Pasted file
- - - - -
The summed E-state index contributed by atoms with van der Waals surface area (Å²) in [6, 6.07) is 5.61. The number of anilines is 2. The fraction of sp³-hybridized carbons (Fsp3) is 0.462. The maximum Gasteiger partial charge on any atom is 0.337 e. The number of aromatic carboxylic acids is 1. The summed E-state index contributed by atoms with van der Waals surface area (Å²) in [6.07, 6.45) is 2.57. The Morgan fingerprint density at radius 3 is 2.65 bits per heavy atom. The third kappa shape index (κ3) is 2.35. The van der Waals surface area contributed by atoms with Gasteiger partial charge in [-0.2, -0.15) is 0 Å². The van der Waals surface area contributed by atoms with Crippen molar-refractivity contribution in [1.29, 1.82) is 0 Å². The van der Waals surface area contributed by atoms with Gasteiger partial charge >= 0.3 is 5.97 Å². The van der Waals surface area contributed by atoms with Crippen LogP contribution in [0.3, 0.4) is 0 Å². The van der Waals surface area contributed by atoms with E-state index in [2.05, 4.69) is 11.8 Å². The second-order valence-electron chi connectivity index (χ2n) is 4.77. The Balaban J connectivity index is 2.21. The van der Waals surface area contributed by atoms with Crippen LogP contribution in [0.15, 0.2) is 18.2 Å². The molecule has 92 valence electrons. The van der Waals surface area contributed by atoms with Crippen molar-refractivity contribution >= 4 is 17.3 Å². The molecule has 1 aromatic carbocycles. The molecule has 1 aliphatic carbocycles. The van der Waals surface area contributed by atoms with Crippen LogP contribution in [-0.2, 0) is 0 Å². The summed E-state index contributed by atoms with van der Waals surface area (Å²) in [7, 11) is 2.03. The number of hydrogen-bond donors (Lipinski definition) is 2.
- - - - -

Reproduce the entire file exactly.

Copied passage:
The summed E-state index contributed by atoms with van der Waals surface area (Å²) in [6, 6.07) is 5.61. The number of anilines is 2. The fraction of sp³-hybridized carbons (Fsp3) is 0.462. The maximum Gasteiger partial charge on any atom is 0.337 e. The number of aromatic carboxylic acids is 1. The summed E-state index contributed by atoms with van der Waals surface area (Å²) in [6.07, 6.45) is 2.57. The Morgan fingerprint density at radius 3 is 2.65 bits per heavy atom. The third kappa shape index (κ3) is 2.35. The van der Waals surface area contributed by atoms with Gasteiger partial charge in [-0.2, -0.15) is 0 Å². The van der Waals surface area contributed by atoms with Crippen molar-refractivity contribution in [1.29, 1.82) is 0 Å². The van der Waals surface area contributed by atoms with Gasteiger partial charge >= 0.3 is 5.97 Å². The van der Waals surface area contributed by atoms with Crippen LogP contribution in [0.3, 0.4) is 0 Å². The van der Waals surface area contributed by atoms with E-state index in [2.05, 4.69) is 11.8 Å². The second-order valence-electron chi connectivity index (χ2n) is 4.77. The Balaban J connectivity index is 2.21. The van der Waals surface area contributed by atoms with Crippen LogP contribution in [0.15, 0.2) is 18.2 Å². The molecule has 92 valence electrons. The van der Waals surface area contributed by atoms with Crippen molar-refractivity contribution >= 4 is 17.3 Å². The molecule has 1 aromatic carbocycles. The molecule has 1 aliphatic carbocycles. The van der Waals surface area contributed by atoms with Crippen LogP contribution in [-0.2, 0) is 0 Å². The summed E-state index contributed by atoms with van der Waals surface area (Å²) in [7, 11) is 2.03. The number of hydrogen-bond donors (Lipinski definition) is 2.